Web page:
If you want to feel confident that the Federal Reserve knows where it's going as it steers the world's biggest economy, then you probably should not read the transcripts of its 2007 policy meetings.
Those transcripts, released on Friday, show a Fed groping blindly for answers about the early market tremors preceding the financial crisis, while also blithely deciding that everything was probably going to be just fine.
In what may be the most glaring example of the Fed's forecasting failure, its economists declared at the December 2007 policy meeting that the U.S. would avoid a recession, despite a slowdown in housing and turmoil in financial markets that was getting worse all the time. As we now know, the worst recession since the Great Depression began that very same month, according to the National Bureau of Economic Research. In less than a year, the financial system would be on the brink of total collapse.
The Fed didn't see it coming.
"Overall, our forecast could admittedly be read as still painting a pretty benign picture," Fed economist Dave Stockton said in that December meeting. "Despite all the financial turmoil, the economy avoids recession."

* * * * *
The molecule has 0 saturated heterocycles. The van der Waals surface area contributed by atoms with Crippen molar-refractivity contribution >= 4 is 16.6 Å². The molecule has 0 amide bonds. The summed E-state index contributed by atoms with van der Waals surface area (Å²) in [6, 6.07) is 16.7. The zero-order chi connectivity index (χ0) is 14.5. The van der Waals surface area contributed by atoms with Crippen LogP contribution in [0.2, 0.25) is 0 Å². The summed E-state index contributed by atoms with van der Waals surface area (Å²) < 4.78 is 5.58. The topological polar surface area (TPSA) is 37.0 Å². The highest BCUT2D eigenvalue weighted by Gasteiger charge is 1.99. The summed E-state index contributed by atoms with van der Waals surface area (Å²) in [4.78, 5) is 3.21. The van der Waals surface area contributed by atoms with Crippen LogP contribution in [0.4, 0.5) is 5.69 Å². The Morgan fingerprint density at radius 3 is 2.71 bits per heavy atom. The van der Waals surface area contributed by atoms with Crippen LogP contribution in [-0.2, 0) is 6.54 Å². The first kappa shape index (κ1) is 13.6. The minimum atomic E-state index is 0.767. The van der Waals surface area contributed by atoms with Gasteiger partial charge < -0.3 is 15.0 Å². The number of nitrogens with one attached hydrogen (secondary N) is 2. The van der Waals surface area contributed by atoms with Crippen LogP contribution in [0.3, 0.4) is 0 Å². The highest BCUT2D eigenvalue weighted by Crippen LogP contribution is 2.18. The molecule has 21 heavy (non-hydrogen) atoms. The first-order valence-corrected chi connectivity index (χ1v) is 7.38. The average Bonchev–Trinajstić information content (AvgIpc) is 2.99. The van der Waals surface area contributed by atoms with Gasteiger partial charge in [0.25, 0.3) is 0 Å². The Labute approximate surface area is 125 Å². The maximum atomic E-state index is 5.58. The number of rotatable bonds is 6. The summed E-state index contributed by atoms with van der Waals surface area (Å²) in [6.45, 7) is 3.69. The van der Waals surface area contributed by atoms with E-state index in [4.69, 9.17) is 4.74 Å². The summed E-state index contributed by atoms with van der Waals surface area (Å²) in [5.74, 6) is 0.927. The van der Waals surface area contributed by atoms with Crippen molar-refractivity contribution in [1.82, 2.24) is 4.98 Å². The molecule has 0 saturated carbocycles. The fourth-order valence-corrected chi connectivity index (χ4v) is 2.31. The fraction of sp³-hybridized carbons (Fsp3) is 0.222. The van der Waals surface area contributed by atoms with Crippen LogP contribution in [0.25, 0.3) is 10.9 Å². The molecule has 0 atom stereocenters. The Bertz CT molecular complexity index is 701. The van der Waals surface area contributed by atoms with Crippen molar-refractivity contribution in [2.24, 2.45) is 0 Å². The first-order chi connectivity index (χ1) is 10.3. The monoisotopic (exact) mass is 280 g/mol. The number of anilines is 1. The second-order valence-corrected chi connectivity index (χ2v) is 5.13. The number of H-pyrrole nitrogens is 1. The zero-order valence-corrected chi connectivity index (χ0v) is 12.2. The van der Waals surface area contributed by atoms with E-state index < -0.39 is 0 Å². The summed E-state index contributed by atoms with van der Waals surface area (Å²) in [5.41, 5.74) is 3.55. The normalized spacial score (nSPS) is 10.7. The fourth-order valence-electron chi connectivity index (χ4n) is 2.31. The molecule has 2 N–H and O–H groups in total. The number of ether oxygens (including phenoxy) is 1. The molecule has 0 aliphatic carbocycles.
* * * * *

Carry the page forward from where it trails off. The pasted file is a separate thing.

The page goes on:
But Stockton also knew that some might not take his forecast seriously.
"So I tried not to take it personally," he added, "when I received a notice the other day that the Board had approved more frequent drug-testing for certain members of the senior staff, myself included."
That cracked up the room, according to the transcript. The Huffington Post is still reading through the hundreds of pages of transcripts, but it is not hard to find numerous examples of Fed officials sharing this relatively benign outlook.
Fed policy makers may have felt they had room to relax, given the Fed's year-end forecasts of 1.25 percent GDP growth in 2008 and 2.1 percent growth in 2009. Those are not great numbers, but not the end of the world, either.
Unfortunately, they were way off the mark. Instead, GDP shrank by 0.3 percent in 2008 and 3.1 percent in 2009, adjusted for inflation, the worst two years of GDP since 1945-46.
Even in that December 2007 meeting there were lots of early signs that the Fed's forecasting abilities were suspect. With almost the same breath he'd used to crack his joke about drugs, Stockton admitted that the economic situation was worse than the Fed had expected.
"In particular, the incoming data have been weaker than expected, the projected path of household net worth has been revised down owing to lower prices for both equities and houses, oil prices average about $7 per barrel higher than in our previous forecast, and the brief improvement in financial conditions that we experienced in September and October has been reversed in recent weeks," he said.
Other than that, Mrs. Lincoln, how did you like the play?
To be fair, economic forecasting is hard. Most economists don't do it well, and there is no magic water fountain at the Fed that gives people the ability to see the future any better. Many mainstream observers at the time shared the Fed's sanguine view and ignored the warning signs. But then none of those observers controlled the levers of the U.S. economy.